Wayne Wile, Numbers That Mean Whatever You Want

Yesterday, we got the PMI survey data for U.S. manufacturing in the month of May and the overall index was slightly above 50, which indicates expansion. So, of course, the headline readers were re-assured that the U.S. is not in recession. Right? Nope.

First, here’s the data:

PMI Manufacturing Index Flash

Released On 5/23/2016 9:45:00 AM For May, 2016:

Consensus: 50.8

Consensus Range: 50.5 to 51.5 

Actual: 50.5

And here is the chart for the Index showing that it is just above contraction:


The PMI Index includes all sorts of data about future expectations and other kinds of hopium, rhymes with opium.

Now for a very important fact: in May actual manufacturing production declined for the first time since September, 2009. This news about output was not in the headline stories you read. The chart below looks less positive, doesn’t it?


You probably also didn’t see the comments from Markit’s Chief Economist Chris Williamson:

  • “The weak manufacturing PMI data cast doubt on the ability of the US economy to rebound from its disappointing start to the year in the second quarter. The survey is signalling that manufacturing will act as a drag on economic growth in the second quarter, leaving the economy once again dependent on the service sector, and consumers in particular, to sustain growth.”
  • “Output is falling for the first time since the height of the global financial crisis, with factories hit by slowing growth of order books and falling exports. Backlogs of work are also dropping at the fastest rate since the recession, meaning firms will be poised to cut capacity unless inflows of new work start to pick up again.”
  • “The survey’s employment gauge is in fact already running at a level consistent with a further reduction in the official measure of factory payroll numbers.”

If you are going to read one of these reports, you need to read the whole thing.


Wayne Wile: Fed Fantasies vs. Retail Facts

Three weeks ago I wrote that retail sales were showing real signs of weakness. Now we are seeing the results in the retail stocks and the news is even worse than I expected.

Last Wednesday, shares in Macy’s (M)—the largest department store in the U.S. and an iconic American brand—plunged 15%. The next day, department store Kohl’s (KSS) fell 9% and on Friday, high-end retailer Nordstrom (JWN) joined the bloodbath, dropping 13%. This massive selloff—which the media is calling the “Retail Wreck”—was due to terrible first-quarter results.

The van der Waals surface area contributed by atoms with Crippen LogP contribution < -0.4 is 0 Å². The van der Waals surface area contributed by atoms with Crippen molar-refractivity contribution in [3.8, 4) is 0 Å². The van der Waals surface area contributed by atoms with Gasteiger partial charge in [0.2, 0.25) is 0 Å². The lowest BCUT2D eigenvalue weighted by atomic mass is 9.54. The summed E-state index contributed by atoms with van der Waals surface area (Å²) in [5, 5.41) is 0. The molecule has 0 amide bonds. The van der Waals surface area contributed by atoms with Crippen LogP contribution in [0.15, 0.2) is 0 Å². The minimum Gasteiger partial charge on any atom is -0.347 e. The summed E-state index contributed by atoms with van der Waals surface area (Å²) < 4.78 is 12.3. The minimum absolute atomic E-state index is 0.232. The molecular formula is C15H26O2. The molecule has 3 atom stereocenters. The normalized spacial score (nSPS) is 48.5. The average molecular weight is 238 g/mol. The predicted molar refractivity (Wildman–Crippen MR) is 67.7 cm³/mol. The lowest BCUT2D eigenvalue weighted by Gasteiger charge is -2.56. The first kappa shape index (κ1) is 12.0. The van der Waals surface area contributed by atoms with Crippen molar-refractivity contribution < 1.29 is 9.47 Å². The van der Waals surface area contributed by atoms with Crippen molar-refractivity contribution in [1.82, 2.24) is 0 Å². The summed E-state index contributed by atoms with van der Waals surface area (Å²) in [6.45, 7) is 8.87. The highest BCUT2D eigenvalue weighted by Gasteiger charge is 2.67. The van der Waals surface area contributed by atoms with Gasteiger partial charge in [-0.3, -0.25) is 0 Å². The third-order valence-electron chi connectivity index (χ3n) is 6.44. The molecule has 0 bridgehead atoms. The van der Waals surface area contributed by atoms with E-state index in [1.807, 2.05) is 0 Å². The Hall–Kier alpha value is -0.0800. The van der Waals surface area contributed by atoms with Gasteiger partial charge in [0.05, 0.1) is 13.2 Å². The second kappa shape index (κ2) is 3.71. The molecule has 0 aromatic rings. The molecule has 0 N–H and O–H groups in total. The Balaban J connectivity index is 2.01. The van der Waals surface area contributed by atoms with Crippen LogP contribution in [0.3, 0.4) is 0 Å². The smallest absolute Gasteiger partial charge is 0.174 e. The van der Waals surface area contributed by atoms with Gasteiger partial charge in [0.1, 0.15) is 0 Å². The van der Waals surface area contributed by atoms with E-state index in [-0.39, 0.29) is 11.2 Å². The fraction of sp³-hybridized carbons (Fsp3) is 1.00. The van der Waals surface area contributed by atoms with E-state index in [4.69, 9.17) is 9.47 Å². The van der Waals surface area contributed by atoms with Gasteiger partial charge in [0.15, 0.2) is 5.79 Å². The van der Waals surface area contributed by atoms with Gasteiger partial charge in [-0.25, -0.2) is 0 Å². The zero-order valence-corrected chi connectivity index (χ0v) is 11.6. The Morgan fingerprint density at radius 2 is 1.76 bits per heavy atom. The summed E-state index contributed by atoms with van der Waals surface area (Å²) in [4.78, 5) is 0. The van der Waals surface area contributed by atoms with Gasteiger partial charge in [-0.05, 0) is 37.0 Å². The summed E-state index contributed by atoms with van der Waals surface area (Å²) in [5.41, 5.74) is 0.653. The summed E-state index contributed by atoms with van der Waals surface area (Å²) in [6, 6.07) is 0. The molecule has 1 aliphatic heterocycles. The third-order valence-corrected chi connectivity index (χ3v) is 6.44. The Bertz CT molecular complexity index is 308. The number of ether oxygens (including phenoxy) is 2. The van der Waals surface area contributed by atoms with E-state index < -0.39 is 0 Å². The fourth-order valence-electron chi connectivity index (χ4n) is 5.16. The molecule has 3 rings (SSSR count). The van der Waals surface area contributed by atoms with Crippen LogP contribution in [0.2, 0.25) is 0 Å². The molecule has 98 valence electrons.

This is the latest bad news in what’s been an extremely ugly earnings season. Companies in the S&P 500 are on track to record a 7.1% decline in earnings. That will mark the fourth straight quarter that earnings have fallen. And that hasn’t happened since the 2008-2009 financial crisis.

Macy’s reported a 5.6% drop in its same-store sales last week. Macy’s sales decline last quarter was its biggest since 2009. Kohl’s first quarter same-store sales fell 3.9%, its biggest decline since 2009. Nordstrom did a little better, reporting “only” a 1.7% decline in same-store sales.

Yes these three are bricks-and-mortar retailers but do not be fooled; all three are also big online retailers so this is not a question of one sector growing at the expense of another. These are bad numbers, plain and simple, because the consumer is tapped out.

When I was a stock broker in a previous lifetime, we used to say that many an investor had gone broke underestimating the strength of the American consumer. The shoe is now, finally, on the other foot. Investors are going broke believing that the U.S. consumer can continue to spend.

Today we got the FOMC minutes from their last meeting two weeks ago. The minutes claim to show that the Fed governors had a serious discussion about maybe raising rates at the upcoming June meeting. At least, that’s the way the market seemed to interpret them as the fed futures contract quickly priced in a 36% chance of a hike next meeting from less than 5% last week.

I think there is no way they raise rates in June. The retail numbers are emphatic. The economy is failing before our very eyes. Don’t listen to the Fed; look at what’s happening in the real world.

Wayne Wile, More Evidence the Real U.S. Economy is in Recession

Unfortunately, most of the information we get on the U.S, economy comes from the federal government. As I have said previously, this data is so messaged by higher mathematics that it has become meaningless or misleading.

Fortunately, the private sector also produces data that does not serve a political agenda. One such source is the monthly Cass Freight Index produced by Cass Information Systems from data provided by America’s 400 largest truck and rail shippers. The most recent monthly report for April was published last Friday. Traditionally, trucking and railroad activity has been a key indicator of the health and direction of the U.S. economy.

You are about to see a chart that is undeniable evidence that we have entered a major economic slowdown.


This is not a seasonally adjusted index so you can clearly see the seasonal variations in shipping activity. The red line shows the level of activity for the first four months of this year. You can also clearly see that the trend is sharply down since 2014. In fact, the first four months of this year are the worst since April of 2010. The reality is that we have now seen the Cass Index decline on a year-over-year basis for 14 consecutive months.
In 2007-2008, there was a similar decline in this Index but the Federal Reserve and other “experts” assured us that there was not going to be a recession. Then we immediately proceeded to plunge into the worst economic downturn since the Great Depression of the 1930s.

Just because stock prices are artificially high right now does not mean that the U.S. economy is in good shape.  In fact, there was a stock rally at this exact time of the year in 2008, even though the underlying economic fundamentals were rapidly deteriorating.  We all remember what happened later that year.

Wayne Wile – The Commodity Rally is Over (China Too)

So let me understand what you just told me. You said you bought back into commodities because central bank stimulus and a weaker dollar are boosting copper and oil and all that other good stuff. Have you LOST your MIND?

There is way too much capacity in commodity production thanks to far too much cheap money for far too long invested in far too big projects. There is way too little demand to absorb this supply and demand is getting weaker. The commodity super cycle has become a death spiral with the occasional bounce designed to kill off more speculators.